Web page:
No one uses the word “rad” anymore. In fact, even though I was born in the eighties (the raddest decade), it’s become somewhat extinct in my vocabulary. Well, I guess that’s not completely true. I use its non-abbreviated self, radical, occasionally. Most of the time I use it in a negative way… but this isn’t the case with “rad”. Before I was born, it was a term that was used to describe something completely awesome, bodacious, or anything that was totally tubular (having to channel my inner Ninja Turtle). Nowadays you just don’t hear it… until today that is.
My talented wife is usually the one who brings you some sort of inspirational message or a post with great advice for your day-to- day lives. This week it’s me, her husband. She was busy working on other things, so I offered to fill in this week. To be honest with you, I have no clue what I am doing. I’m surprised my wife agreed to this, because I’m pretty sure she will be barred from all the well-respected blog communities after this is posted to her website. My point is… don’t expect much. To prove my point, I came up with my topic by thinking out loud and saying the first words that came to mind…“How… to… be… RAD!” So, with a slight change…
How to live a rad life.
1. Be real.
Most of us struggle with comparing ourselves with others. It’s way too easy to get on social media and see all of the photos of someone else’s seemingly happy life. We all know that there are “ups” and “downs” to life, but people usually only post the “ups” to their Instagram profiles. If we aren’t careful, it’s really easy to get caught up in the idea that everyone else’s life is so much better than our own. Don’t do that! It’s a parasite that keeps you from enjoying the life you do have. We often overlook all the great people and moments we have in life because we can’t afford to fly to Paris for the week like Steve and his family. Let’s get back to reality. Sure, maybe you can’t afford a trip across the globe, but you can enjoy a quiet dinner at home followed by a board game with the wife and kids. Want to be rad? Be happy with yourself and with your life. There are probably plenty of bodacious things about your life, try and be mindful of those from time to time. There’s nothing wrong with wanting to improve things a bit, just don’t get caught up with what everyone else has. “Give thanks in all circumstances.” 1 Thessalonians 5:18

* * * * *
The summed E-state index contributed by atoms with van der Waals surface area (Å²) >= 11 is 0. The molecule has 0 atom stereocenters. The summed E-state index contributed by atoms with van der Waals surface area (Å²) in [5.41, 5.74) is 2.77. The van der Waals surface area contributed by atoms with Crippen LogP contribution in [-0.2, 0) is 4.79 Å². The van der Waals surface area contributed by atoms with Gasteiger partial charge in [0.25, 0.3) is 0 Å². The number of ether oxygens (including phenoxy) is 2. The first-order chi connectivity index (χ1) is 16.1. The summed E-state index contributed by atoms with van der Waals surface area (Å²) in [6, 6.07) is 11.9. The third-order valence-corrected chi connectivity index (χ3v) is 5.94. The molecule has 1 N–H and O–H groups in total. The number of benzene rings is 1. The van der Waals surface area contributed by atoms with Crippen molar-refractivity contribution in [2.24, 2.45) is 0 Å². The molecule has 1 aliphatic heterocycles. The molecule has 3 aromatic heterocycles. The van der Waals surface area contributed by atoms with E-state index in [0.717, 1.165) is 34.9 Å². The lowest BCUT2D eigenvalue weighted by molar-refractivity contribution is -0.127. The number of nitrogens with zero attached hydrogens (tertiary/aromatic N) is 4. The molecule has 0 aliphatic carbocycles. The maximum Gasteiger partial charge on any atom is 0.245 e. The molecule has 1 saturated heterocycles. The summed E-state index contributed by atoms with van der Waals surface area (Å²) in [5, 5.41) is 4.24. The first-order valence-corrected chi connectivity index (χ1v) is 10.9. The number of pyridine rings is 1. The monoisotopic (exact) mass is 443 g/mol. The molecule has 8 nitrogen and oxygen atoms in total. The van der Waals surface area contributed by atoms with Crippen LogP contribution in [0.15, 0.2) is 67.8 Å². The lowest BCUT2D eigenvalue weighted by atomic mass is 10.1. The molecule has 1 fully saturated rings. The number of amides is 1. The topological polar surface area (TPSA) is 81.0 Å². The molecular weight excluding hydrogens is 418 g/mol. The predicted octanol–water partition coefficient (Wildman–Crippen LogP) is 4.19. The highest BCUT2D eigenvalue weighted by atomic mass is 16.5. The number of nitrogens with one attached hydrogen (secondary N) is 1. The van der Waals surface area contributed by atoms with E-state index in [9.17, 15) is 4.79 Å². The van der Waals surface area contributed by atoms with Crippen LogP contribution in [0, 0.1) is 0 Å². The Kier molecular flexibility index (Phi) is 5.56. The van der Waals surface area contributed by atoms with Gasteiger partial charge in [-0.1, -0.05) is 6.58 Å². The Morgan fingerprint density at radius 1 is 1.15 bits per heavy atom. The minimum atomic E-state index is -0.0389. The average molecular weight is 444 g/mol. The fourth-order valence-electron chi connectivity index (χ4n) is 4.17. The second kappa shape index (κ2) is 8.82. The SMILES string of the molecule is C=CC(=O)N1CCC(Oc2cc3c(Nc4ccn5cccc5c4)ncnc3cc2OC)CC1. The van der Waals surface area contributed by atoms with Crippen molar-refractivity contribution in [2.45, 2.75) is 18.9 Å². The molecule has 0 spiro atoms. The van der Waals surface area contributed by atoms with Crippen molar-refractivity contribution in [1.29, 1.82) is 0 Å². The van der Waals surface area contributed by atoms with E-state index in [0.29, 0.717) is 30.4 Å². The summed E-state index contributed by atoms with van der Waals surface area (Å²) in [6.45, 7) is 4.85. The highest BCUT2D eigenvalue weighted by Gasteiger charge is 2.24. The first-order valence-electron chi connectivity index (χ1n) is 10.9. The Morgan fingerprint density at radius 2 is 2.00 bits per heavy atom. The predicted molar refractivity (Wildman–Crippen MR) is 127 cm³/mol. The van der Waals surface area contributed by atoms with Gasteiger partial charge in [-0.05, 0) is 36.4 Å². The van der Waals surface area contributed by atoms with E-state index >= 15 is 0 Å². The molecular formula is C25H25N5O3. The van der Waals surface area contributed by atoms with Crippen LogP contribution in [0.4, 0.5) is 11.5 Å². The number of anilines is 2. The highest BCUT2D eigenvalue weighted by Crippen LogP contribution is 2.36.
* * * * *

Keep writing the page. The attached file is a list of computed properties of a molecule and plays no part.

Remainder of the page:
2. Be honest.